Pirates Notebook: Torres set to return as closer vs. Yankees
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ALTOONA (26-27) was off.
LYNCHBURG (28-26) won at Myrtle Beach, 6-4. RHP Serguey Linares (1-1, 2.53) allowed three runs in 5 2/3 innings. 1B Jason Delaney (.360) hit his eighth and ninth home runs and went 2 for 4 with a walk and three RBIs. CF Pedro Powell (.265) went 3 for 5.
HICKORY (22-32) was off.
Recently deposed closer Salomon Torres, who probably should wear "Catch 22" instead of "Torres 16" on the back of his uniform, will return to his previous role this weekend at Yankee Stadium.
The reason: Matt Capps gets his appeal hearing Friday morning in Major League Baseball's New York offices over the four-game suspension he received for plunking Milwaukee's Prince Fielder May 5.
"If it's for four days, he'll be the closer for four days," Pirates manager Jim Tracy said yesterday. "If it's for three days, he'll be the closer for three days ..."
In short, it's a legal issue.
Yet Tracy maintained that he isn't about to yank, limit or otherwise deviate from his norm with his current set-up man. Therein lies the catch-22 factor with Torres.
This is a pitcher, a 35-year-old veteran of nearly 400 games, who improves with steady work. And nobody in the big leagues has worked more than Torres with 199 relief appearances since 2005 entering last night, a dozen more than his closest bullpen competition. So for Torres to come close to progressing into the reliever who converted 12 of 13 save opportunities late last season, he must continue to pitch.
"We need Salomon Torres, point blank," Tracy said of the pitcher who gave up two runs Thursday to San Diego and two more Sunday to Los Angeles, both resulting in defeats. "With over 100 games left to play, if we're going to have a good season, an effective season, we need Salomon Torres. He's a veteran guy down there in that bullpen."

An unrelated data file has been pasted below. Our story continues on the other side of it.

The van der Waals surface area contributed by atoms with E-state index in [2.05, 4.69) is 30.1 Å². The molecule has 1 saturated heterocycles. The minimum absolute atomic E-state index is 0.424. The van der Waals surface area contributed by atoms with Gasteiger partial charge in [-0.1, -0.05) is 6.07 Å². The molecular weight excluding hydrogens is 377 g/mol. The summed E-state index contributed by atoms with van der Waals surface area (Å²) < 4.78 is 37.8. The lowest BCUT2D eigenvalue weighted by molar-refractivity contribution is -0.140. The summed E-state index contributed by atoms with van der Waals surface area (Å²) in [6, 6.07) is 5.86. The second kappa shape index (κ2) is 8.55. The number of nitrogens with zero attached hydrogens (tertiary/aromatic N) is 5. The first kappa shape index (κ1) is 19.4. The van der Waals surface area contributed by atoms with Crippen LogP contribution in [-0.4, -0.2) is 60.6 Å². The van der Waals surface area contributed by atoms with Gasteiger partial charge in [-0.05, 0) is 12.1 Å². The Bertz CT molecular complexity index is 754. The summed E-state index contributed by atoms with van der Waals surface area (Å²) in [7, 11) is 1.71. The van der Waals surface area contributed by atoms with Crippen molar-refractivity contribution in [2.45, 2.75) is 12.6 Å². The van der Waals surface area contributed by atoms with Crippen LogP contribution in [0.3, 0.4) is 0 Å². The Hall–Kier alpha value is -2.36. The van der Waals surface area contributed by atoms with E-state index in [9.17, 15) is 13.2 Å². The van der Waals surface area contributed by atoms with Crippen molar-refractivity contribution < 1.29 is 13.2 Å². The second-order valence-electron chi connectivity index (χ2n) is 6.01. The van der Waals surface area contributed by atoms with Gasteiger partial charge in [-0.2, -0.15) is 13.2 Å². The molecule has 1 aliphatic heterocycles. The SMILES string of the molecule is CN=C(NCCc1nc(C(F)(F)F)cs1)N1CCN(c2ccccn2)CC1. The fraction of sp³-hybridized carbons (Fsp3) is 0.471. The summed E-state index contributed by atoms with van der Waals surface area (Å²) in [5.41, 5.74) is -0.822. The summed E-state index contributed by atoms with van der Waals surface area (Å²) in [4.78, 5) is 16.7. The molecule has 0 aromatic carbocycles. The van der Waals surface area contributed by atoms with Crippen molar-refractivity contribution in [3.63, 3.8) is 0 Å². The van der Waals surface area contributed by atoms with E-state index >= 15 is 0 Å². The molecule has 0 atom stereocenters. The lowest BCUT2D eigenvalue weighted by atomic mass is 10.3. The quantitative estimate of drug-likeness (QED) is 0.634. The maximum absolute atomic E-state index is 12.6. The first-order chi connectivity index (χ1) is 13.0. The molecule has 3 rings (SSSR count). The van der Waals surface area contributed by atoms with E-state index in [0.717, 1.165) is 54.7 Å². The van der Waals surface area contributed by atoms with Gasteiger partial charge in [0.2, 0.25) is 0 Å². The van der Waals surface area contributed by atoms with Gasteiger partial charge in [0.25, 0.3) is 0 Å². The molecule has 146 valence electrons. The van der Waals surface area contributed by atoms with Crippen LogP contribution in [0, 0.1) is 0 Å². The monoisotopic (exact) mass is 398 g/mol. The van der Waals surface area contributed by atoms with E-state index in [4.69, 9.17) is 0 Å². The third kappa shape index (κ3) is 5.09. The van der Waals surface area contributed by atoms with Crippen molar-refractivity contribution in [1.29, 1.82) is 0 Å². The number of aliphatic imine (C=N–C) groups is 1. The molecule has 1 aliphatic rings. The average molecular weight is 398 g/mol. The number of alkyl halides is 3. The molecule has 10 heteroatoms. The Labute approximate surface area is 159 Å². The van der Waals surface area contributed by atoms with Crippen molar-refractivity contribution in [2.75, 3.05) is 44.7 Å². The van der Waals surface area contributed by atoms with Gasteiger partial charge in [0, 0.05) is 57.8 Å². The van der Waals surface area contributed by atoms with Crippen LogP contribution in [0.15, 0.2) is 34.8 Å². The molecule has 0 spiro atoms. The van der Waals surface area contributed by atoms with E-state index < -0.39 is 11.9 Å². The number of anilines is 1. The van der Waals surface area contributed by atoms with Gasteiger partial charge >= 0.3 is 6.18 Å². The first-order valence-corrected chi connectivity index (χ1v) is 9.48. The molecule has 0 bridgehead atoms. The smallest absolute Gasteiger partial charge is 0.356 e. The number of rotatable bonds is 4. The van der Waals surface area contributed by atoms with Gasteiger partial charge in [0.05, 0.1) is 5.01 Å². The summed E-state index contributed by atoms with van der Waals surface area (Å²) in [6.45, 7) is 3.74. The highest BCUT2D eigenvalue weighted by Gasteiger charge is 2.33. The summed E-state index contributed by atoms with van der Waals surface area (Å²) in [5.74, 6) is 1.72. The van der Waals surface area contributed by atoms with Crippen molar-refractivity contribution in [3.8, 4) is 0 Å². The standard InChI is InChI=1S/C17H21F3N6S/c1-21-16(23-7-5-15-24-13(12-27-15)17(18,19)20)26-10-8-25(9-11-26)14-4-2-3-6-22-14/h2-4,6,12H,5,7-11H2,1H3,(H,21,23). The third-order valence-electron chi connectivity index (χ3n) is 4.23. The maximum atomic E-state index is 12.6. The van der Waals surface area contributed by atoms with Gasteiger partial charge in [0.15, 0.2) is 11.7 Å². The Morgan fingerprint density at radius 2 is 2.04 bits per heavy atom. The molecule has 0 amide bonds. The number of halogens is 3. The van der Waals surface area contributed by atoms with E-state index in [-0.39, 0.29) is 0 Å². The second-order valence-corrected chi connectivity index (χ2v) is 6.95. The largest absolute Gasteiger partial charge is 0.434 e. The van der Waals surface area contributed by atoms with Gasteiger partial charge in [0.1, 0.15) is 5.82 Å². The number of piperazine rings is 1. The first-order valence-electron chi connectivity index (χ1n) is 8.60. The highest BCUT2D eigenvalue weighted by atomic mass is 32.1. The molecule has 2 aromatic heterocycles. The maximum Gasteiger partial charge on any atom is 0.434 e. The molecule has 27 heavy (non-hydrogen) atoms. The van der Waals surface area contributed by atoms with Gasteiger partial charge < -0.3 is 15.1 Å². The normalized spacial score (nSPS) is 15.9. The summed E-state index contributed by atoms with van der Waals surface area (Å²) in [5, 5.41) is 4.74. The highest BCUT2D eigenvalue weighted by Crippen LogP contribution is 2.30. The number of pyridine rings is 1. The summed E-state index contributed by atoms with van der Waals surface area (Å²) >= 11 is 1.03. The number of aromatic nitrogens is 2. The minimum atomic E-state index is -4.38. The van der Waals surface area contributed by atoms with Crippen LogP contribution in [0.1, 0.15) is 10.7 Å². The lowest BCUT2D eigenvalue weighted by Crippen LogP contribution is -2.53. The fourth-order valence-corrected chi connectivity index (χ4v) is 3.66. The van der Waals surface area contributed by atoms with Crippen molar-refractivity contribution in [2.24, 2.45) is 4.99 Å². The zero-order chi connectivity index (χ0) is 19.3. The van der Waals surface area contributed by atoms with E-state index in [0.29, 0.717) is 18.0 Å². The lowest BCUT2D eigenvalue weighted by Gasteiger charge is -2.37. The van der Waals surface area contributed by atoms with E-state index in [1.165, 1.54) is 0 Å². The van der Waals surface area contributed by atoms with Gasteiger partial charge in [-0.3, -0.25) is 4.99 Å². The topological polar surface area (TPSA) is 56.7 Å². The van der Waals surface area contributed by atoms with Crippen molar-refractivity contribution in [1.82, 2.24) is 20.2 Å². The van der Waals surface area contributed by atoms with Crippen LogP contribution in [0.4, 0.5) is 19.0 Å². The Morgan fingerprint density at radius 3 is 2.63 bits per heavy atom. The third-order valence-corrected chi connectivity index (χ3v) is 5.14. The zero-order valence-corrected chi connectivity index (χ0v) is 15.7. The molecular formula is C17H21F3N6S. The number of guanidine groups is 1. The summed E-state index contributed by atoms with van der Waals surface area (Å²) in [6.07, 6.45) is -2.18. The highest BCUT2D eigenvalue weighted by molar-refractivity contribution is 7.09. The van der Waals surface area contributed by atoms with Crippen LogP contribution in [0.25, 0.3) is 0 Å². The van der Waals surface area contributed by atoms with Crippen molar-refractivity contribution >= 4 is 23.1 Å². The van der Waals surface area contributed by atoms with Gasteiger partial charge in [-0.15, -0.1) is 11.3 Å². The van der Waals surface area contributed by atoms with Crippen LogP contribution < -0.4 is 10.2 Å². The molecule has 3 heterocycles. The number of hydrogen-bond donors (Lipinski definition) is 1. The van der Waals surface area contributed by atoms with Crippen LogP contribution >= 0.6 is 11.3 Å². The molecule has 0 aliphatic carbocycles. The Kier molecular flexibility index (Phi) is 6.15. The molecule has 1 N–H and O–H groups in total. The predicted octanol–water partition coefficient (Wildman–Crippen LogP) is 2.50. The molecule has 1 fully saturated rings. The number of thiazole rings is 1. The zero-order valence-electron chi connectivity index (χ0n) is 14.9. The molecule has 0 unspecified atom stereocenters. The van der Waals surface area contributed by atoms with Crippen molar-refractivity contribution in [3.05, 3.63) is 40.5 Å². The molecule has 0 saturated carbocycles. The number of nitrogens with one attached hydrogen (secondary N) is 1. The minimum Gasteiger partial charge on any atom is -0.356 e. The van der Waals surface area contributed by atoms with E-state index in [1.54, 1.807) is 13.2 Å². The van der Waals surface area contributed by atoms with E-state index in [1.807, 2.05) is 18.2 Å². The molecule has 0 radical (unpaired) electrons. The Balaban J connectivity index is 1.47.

In essence, Tracy said what he and the Pirates need to do is tire Torres. It has been a constant throughout Torres' recent history of 78, 84 and a major league-leading 94 appearances the past three seasons: The more innings he works and the weaker his right arm grows, the more his pitches dance.
It runs counter to baseball's conventional wisdom, Tracy said. "But the ball does not have the same life [until he weakens later in the season]. The ball gets deeper, the sink gets deeper, the split-finger gets better. He was virtually unhittable the last three months of last season. Unhittable. [Opposing batters] hated to see him get in the game. Because there was not going to be one pitch he threw that didn't have late movement, late life.
"When he's really, really strong [early in the season], he has a tendency to leave the ball up in the zone. Like the ball [Sunday on which the Dodgers' Andre Ethier hit a two-run homer in the eighth], for example. When I went and looked at the replay, it wasn't a belt-high fastball; it was a low fastball. It was a flat, two-seamer. It didn't have nearly the same type of action of the ball he threw to Luis Gonzalez [for a bases-loaded forceout to end] the seventh inning. The pitch he threw was flat, and it just sat there. The ball does not have the same life."
He has permitted opponents to score just three times in his past 15 appearances, for a total of six earned runs, yet he has blown five saves in 17 opportunities. Opposing batters this season are hitting .248 against him, yet he has surrendered just 10 hits in the past 55 at-bats for a .181 clip.
"He has the stuff to get both [left- and right-handed hitters] out. We got to keep sending him out there. We have to do it."
Davis recalled; Cota out
After the game last night, the Pirates designated backup catcher Humberto Cota for assignment -- meaning he is on waivers for the next 10 days or could get traded -- and recalled Rajai Davis from Class AAA Indianapolis.
Davis was hitting .318 with 4 home runs, 30 RBIs and 27 stolen bases with the Indians.
Cota, batting .286, is out of options and must decide whether to accept the assignment in the minors, if it comes to that. He was unavailable for comment last night.
Tracy on late-inning stumbles: "We had a game get away from us on Thursday against the Padres, which would have won for us the series. We had a game get away from us [Sunday] when we had the lead. We can't continue to sit in here and talk about games that get away from us. You can find five or six ballgames already [like that this season]. ... You're not going to win every one of them. But you certainly have to win your fair share of them, and you have to do a better job than we have." If such late-inning failures mount, "the trickle-down effect can be detrimental to a club, no question."
First Published June 4, 2007 11:34 pm